by Christina Frazier
According to the John Hopkins University, triple-negative breast cancer is a diagnostic categorization for cancers whose cells test negative for estrogen (ER), progesterone (PR), and human epidermal growth factor (HER). While rare, this aggressive form of the disease requires a specific treatment regimen different than for other breast cancers. Although doctors should know to check for these factors, women should ask specifically for screening if there is any doubt. When the bus finally pulled up, Consuelo Ross led her team of volunteers, ushering women through the door, greeting strangers with a warmth and competence other people reserve for their family members. If every mammogram screening was like this, trust me, women would look forward to them.
Ross is CEO of Surviving the Odds, a foundation that helps women of color navigate the complex world of breast cancer. The organization signs up groups to host “Mammogram Parties,” outreach gatherings where up to 32 women can take the party bus to Johnson County Imaging Center for cancer screening. This time the local host was Centennial United Methodist Church, whose First Lady Kimiko Black Gilmore directs Team Inspired’s annual 5K walk/ run, an event held in memory of Darrell Sublett, a church member who died of triplenegative breast cancer.
You don’t have to belong to the host group or even ride the bus to receive services. Denise Dillard gets her mammogram on a regular basis, but decided to show support for her Wyandotte County neighbors by joining the party and getting her test done at Johnson County Imaging Center rather than at her doctor’s office. Dillard is a tall beauty with a platinum close-cropped natural. She doesn’t have a strong family history of cancer, but neither do 80 percent of women who get the disease. A horrific 2012 motorcycle accident left her with metal pins and plates in her lower body and a new perspective on life that emphasized “paying it forward.” Told she would never walk or ride again, she beat the odds. She was along for the ride this Saturday to help show other women that they can too.
The bus concept traces its origins to an alliance between Sharon Butler Payne and Consuelo Ross. Payne is the founder and chairperson of Art Bra KC, which raises funds for local breast cancer nonprofits by auctioning off themed bras created by local artists. In 2014, the Susan G. Komen Foundation contacted Payne directly to alert her to a report on Wyandotte County’s alarmingly high rates of late stage breast cancer. She immediately refocused Art Bra KC on efforts to help out. Ross had already been working in the county for several years with Surviving the Odds. The two organizations joined forces to found the Wyandotte County Task Force.
Juxtaposed against Wyandotte County’s perpetually low health rankings, its wealthy and healthier neighbor Johnson County is a reminder that living on the wrong side of I-35 has ramifications for health and longevity. Beyond issues of poverty, race, income disparity, and high rates of the uninsured, there are simply fewer hospitals and clinics in Wyandotte County and the people most in need, even if they can get off work or arrange child care, often have no dependable way to travel to care sites. Ross and Payne decided to focus their efforts on this proximity to services problem. Ross decided they should “take the women out of the place with the least access to health care and bring them to the place with the greatest access to health care.” Johnson County Imaging Center volunteered to donate their services. Payne proposed that Art Bra KC fund a party bus as the means of transportation, and an annual event was born.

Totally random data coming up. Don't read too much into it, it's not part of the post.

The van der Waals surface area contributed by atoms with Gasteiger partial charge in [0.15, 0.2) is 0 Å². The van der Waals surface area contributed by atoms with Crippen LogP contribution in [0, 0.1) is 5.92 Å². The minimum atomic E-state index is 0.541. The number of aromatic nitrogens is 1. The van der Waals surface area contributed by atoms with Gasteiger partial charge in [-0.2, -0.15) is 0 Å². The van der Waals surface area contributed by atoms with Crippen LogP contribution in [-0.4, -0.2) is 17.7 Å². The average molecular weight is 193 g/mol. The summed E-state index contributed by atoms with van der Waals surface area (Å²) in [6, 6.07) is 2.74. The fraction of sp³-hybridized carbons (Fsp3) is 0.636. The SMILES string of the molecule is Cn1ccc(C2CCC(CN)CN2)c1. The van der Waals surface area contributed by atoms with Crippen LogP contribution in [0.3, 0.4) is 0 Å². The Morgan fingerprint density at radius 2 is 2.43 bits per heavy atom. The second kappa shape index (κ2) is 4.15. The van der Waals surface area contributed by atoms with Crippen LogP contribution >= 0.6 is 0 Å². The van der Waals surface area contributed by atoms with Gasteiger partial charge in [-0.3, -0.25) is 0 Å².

Ross found her calling to create Surviving the Odds after her mother died at 42 from breast cancer. Even with all she learned caring for her mother during her illness, she said she “didn’t get tested for breast cancer for a long time after my mother died.” She can’t say why she didn’t make early detection a priority. One day she found a lump on her breast in the shower. After being diagnosed with triple-negative breast cancer, Ross suspected her mother may have had it too, because she died so young.
Drawing on her own experience, Ross decided that a social event might be just the kind of thing to help inspire women to overcome their fear and ambivalence about early testing. She believed that being a “queen for a day” could be more than just superficial fun; it could teach at-risk women who faced serious challenges that their lives were important and worth saving.
The majority of women at the party were African-American, but several were white and at least one was Filipina. Every half hour, DJ’s raffled prizes while women in the audience testified about their experience or provided information on services such as the Sarah Cannon Cancer Center Nurse Navigator program at Research Hospital. Volunteers added the women who attended to a list so they could be reminded to get their mammogram again next year.
The staff at Johnson County Imaging Center donates one Saturday a month for these parties. The center uses a stateof- the-art three-dimensional imaging technique for mammograms that starts at the top of the breast and curves along the surface, which some consider a better diagnostic tool. The center can also provide the more traditional two-dimensional scans.
The event reminded me of the love and respect that people can feel for each other; women helping women beat the odds against a common foe; the staff, the participants, the volunteers all making an impact in the community; the dividing lines of Wyandotte and Johnson Counties, of labels, status, and politics set aside to take on breast cancer. It showed me that one Saturday each month, people all over Kansas City are working together to prove that black women’s lives in Wyandotte County matter to us all, one mammogram at a time.